Questo sito web utilizza i cookie per migliorare la tua esperienza di navigazione. Utilizzando il nostro sito web acconsenti a tutti i cookie in conformità con la nostra policy per i cookie.

logo giardinigonzaga

Corte Virgiliana Gardens (ex corte di Pietole)

The gardens of Corte Virgiliana (formerly Corte di Pietole)

italiano Italian version


Private property, accessible upon request

A few kilometres from Mantua, in Pietole (the ancient Andes), where the Latin poet Virgil was supposedly born, stands Corte Virgiliana, a large and structured architectural complex, still home to an important farm and Gonzaga style rural court. The court presents itself as an imposing body organized in various outbuildings around two large connecting courtyards, defended by through towers and boundary walls; in addition to the residential buildings, there were, in fact, all the outbuildings necessary for a large farm to breed fine horses.
Among the most famous suburban residences, a place of representation and rest after government commitments, the court of Pietole, then Virgiliana, could also be reached by water, by sailing along the river, to its northern mooring. Duke Guglielmo is attributed with the construction of the large stables while the whole complex was enhanced with "fabulous buildings" by Duke Ferdinando. It belonged to the Gonzagas until the beginning of the eighteenth century, when, once it had become wholly owned by the Imperial House, was sold to Count Zanardi and at the beginning of the 19th century to the Varano da Camerino noble family, where it underwent important demolitions and transformations. It has belonged to the Boccalari family since the end of the 19th century, who have preserved the rich architectural heritage of the complex, and, in recent times, dedicated it to tourist accommodation and agritourism.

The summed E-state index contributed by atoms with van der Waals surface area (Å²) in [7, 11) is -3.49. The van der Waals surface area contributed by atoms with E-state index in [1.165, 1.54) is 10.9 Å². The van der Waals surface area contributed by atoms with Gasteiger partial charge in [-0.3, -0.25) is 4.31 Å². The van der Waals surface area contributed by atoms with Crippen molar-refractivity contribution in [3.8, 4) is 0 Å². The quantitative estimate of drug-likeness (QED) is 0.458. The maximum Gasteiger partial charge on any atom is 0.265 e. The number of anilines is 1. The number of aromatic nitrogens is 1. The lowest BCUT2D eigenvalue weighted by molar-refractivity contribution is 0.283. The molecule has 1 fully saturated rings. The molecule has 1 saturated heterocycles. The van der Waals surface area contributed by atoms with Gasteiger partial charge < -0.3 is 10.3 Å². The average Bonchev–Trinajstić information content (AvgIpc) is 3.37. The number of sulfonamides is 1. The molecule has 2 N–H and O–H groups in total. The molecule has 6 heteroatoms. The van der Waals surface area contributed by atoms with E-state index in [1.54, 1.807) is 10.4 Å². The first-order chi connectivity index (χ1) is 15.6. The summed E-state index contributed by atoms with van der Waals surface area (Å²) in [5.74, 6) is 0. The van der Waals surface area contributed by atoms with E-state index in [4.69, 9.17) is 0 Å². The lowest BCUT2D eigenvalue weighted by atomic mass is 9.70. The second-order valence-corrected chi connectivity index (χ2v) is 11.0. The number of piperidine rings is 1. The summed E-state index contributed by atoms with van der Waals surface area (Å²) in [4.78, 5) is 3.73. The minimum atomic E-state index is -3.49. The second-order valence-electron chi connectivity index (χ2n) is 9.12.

Of the original complex the marvellous stables, the dwelling and representation building, dating back to the first half of the seventeenth century, the large courtyards and the green areas and spaces remain, the latter being a simplification of the more complex and articulated ones that characterized the Gonzaga court. In particular, the area between the stables, in the form of four parterres kept as simple lawns and partly standing on the ancient boundary, recalls the interior courtyard garden, once integrated with bordering hedges and medicinal plants and fruit trees. The western garden is no less interesting, bordered by residential buildings and a wall, smaller than the original green area, which is structured much like the end of the nineteenth or the beginning of the twentieth century, but with informal additions dating back to the second half of the 20th century.

(From C. Togliani, I giardini di Corte Virgiliana (ex Corte di Pietole), in I giardini dei Gonzaga 2018, pp. 197-204).


footer giardini2